Love is a strange word.
We use this word to describe everything from our relationship with the Christmas season (“I love Christmas”) to one of our favorite foods (“I love tacos”). We use it to describe how we feel about our hobbies to our homes. We use the same word to describe how we feel about our families, friends, spouses, and a good joke.
That’s a strange word—if for no other reason than its sheer flexibility!
But in its flexibility is actually its weakness: we use it so much, it can become much less meaningful. Throw that into the Bible’s context and we miss the significance of “love” from the Bible’s point of view.
On this short “week” of Advent—it ends Tuesday and Christmas is here!—we find ourselves reflecting on the Advent theme of love. We read in 1 John 4:9-12…
9 This is how God showed his love among us: He sent his one and only Son into the world that we might live through him. 10 This is love: not that we loved God, but that he loved us and sent his Son as an atoning sacrifice for our sins. 11 Dear friends, since God so loved us, we also ought to love one another. 12 No one has ever seen God; but if we love one another, God lives in us and his love is made complete in us.1 John 4:9-12
New International Version
Biblically speaking, love is righteous actions on someone else’s behalf. It has very little to do with emotions. Emotions are too unstable. Biblical love is based on a covenant relationship. The covenant relationship demands certain behaviors. These behaviors produce emotion.
Our biggest problem with “love” isn’t even our overuse of the word; it’s our expectation for emotions to produce our relationships. But that’s just the opposite of how God designed it to work.
Instead, we have a God acting in a righteous act in sending His “one and only Son into the world that we might live through him” (verse9b). The stable where Jesus was born was not even the greatest action on the basis of our relationship with Him. The cross was.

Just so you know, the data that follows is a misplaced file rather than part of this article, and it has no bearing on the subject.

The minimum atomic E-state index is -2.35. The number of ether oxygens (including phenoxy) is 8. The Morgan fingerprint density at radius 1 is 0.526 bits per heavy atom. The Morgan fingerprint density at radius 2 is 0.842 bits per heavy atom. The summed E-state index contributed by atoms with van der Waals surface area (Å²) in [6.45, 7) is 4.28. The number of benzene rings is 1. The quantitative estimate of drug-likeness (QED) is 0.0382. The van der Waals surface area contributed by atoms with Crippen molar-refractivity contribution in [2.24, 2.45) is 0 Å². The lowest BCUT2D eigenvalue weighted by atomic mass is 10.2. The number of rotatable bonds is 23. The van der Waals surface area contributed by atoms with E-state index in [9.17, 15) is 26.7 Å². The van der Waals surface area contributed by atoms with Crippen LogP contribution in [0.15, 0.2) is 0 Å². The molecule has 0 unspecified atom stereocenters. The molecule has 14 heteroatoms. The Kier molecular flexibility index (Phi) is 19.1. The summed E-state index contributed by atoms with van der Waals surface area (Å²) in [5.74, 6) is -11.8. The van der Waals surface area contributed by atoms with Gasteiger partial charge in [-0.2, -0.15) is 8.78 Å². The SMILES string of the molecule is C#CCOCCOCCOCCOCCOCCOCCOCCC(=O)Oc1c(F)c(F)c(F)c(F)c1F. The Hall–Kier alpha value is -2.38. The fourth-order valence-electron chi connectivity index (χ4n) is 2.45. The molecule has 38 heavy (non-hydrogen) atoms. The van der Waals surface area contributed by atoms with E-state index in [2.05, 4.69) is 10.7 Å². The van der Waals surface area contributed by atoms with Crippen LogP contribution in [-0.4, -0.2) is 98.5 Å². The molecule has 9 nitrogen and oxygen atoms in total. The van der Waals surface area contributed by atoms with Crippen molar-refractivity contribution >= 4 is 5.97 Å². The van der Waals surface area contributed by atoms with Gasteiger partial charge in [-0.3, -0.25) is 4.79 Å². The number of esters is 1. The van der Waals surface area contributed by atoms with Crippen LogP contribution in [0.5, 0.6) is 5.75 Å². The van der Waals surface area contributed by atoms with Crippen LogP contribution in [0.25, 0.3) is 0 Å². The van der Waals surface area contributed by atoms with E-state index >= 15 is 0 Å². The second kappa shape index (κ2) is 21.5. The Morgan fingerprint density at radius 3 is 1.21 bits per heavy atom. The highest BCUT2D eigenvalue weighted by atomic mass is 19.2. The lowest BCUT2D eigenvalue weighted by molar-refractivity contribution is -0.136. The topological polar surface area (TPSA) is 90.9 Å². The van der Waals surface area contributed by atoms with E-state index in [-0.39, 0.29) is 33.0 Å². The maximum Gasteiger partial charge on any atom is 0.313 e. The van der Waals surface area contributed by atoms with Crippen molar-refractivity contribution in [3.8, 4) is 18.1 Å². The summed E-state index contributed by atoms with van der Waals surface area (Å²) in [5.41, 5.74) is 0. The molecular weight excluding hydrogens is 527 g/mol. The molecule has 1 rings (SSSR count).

The Apostle John even clarifies our perspectives on love by writing love is “not that we loved God, but that he loved us and sent his Son as an atoning sacrifice for our sin” (verse 10). We love because He loved us. That’s not bad, but it’s self-centered. We didn’t love God first. We didn’t make the first move. He did.
The relentless, unimaginable righteous actions of God on our behalf (“love”) demonstrate how we can love other disciples of Jesus. While the love of God in our hearts causes us to love everyone, the aging Apostle is concerned first for Christians.
Our righteous actions on each other’s behalf not only validate God’s life in us but serve as the undeniable proof of God’s ability to transform us.
As it’s often said, “When we understand the bad news, we can properly appreciate the good news.” If we understand what we are without Jesus, we can better appreciate how far God stooped down to love us. If He can manage that feat, then our love for each other is a piece of cake.
I’m sure there’s someone in your life who’s a little tough to perform righteous actions for. I suggest you find a way to go out of your way to perform these righteous acts on their behalf. Not (necessarily) because they deserve it, but because of the change the Lord has made in your heart. The Lord’s love for you causes you to love like He does.
The countdown to Christmas is nearing zero. Love like He does.
Happy Advent and Merry Christmas!
Looking for a spiritually-themed Christmas gift?
Would you consider my book, 31 Days of Spiritual Wisdom, based on a study in Proverbs? It’s available either in print or on Kindle.